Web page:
The Commissioner — Fall 2012

Commissioner's Voice

Are Planning Commissions Becoming Less Relevant?

By Marc Yeber
Planning Commissioner, City of West Hollywood, California

Planning Commissioner Representative, APA California Chapter

As the strain on available land becomes more pronounced, decisions that shape our communities have become more critical and complex. Yet many planning commissioners believe that our function has less influence in determining outcomes than it did a decade ago, as the focus on social-political agendas and revenue generation has trumped our task of effective city making. Fellow commissioners, representing jurisdictions throughout the Los Angeles metropolitan area, have frequently shared these concerns about our diminished role. In contrast to elected officials, our appointed positions—coupled with our varying professional backgrounds — inform our deliberations and shape our views on the conservation and growth of our neighborhoods. I approach this topic with the realization that the function and work of commissions (as well as planning staff) differ from state to state and city to city. While these views evolved locally, they may also exist elsewhere. With that said, is the land-use authority vested in planning commissions being usurped in today’s political climate and impulse to privatize the public realm?

Several iterated concerns expressed stem from recent trends affecting planning policy. First is the repeated use of entitlement strategies such as development agreements (as they are called in California) that are not supported with sufficient defined public benefit. Another is a growing reluctance to rely on the neighborhood perspective that is considered in commission meetings. Yet another issue is staff report analyses and conclusions that tend to reinforce the applicant’s point of view. Last is the disregard for report deficiencies and discount of reasoned testimony in favor of a predetermined outcome. Collectively, these issues undoubtedly diminish our review authority to adjudicate a broad spectrum of land-use issues.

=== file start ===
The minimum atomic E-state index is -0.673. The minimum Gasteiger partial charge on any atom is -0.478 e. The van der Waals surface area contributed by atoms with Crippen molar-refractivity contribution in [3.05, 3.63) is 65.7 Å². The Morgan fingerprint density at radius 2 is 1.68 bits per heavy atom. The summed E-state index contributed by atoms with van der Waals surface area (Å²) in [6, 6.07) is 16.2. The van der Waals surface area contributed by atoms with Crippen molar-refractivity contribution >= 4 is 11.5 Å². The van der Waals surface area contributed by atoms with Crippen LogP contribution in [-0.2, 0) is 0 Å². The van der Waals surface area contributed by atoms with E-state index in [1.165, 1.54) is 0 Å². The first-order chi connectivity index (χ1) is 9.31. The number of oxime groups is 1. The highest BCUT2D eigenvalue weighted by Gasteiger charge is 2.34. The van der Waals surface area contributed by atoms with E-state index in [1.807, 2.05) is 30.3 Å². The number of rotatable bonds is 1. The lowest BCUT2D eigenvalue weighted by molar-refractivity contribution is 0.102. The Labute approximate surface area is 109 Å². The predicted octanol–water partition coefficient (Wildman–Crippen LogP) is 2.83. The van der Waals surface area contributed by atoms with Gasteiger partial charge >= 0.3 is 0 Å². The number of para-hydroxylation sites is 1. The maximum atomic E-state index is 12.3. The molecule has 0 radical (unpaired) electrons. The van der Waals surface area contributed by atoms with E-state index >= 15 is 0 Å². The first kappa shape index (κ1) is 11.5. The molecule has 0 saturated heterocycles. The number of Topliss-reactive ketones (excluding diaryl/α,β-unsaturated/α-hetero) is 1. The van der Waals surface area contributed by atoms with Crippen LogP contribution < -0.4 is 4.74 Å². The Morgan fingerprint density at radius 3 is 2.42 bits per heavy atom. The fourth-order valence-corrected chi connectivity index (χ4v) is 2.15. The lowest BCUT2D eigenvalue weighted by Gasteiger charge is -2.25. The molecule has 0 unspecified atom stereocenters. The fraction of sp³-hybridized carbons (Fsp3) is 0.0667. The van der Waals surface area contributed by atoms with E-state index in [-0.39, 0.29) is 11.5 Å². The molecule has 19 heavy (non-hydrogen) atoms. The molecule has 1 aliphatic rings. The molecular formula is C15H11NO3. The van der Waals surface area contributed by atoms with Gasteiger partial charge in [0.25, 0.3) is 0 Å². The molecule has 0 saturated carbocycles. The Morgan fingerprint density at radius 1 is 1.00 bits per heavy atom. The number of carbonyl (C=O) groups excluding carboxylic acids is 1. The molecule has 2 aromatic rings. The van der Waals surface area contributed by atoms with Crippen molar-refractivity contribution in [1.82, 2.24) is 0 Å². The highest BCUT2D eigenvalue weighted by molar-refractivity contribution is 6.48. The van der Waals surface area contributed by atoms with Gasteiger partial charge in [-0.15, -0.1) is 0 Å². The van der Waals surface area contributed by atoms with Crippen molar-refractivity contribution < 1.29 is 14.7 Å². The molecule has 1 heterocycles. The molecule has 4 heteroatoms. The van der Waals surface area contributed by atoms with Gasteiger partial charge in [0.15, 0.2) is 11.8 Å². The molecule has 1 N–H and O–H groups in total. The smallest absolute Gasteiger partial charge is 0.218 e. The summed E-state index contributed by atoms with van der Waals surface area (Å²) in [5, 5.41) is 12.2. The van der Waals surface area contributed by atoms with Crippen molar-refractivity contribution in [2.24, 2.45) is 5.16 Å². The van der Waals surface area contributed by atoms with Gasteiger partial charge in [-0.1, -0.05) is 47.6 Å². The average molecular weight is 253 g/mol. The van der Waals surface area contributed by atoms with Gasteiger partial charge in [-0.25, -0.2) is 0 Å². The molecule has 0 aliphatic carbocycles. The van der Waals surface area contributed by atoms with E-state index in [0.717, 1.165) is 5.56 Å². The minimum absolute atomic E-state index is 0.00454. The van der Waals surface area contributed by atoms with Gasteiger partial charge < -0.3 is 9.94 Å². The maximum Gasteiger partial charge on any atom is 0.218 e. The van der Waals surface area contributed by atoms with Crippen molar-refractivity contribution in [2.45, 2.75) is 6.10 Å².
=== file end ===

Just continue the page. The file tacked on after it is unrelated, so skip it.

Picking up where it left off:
Commissioners are delegated to safeguard the community’s character, but now are pinned uncomfortably between the elected officials with a political agenda and city staff with an economic one. Our role as a quasi-judicial body is no longer clearly defined.

At a time when the development pressures are great and the political stakes are high, should our role be better utilized as a shield to buffer policy from politics? Can development agreements be applied with more discretion and only in the most extraordinary circumstances? Is it possible for staff reports to be wholly objective and without any recommendation? If our contribution is to be meaningful, we need collaboration. If our perspective is to be germane, then our deliberations must be valued. If our role is to remain relevant, then commission members must be engaged not just from the dais, but from the beginning of the planning discussion.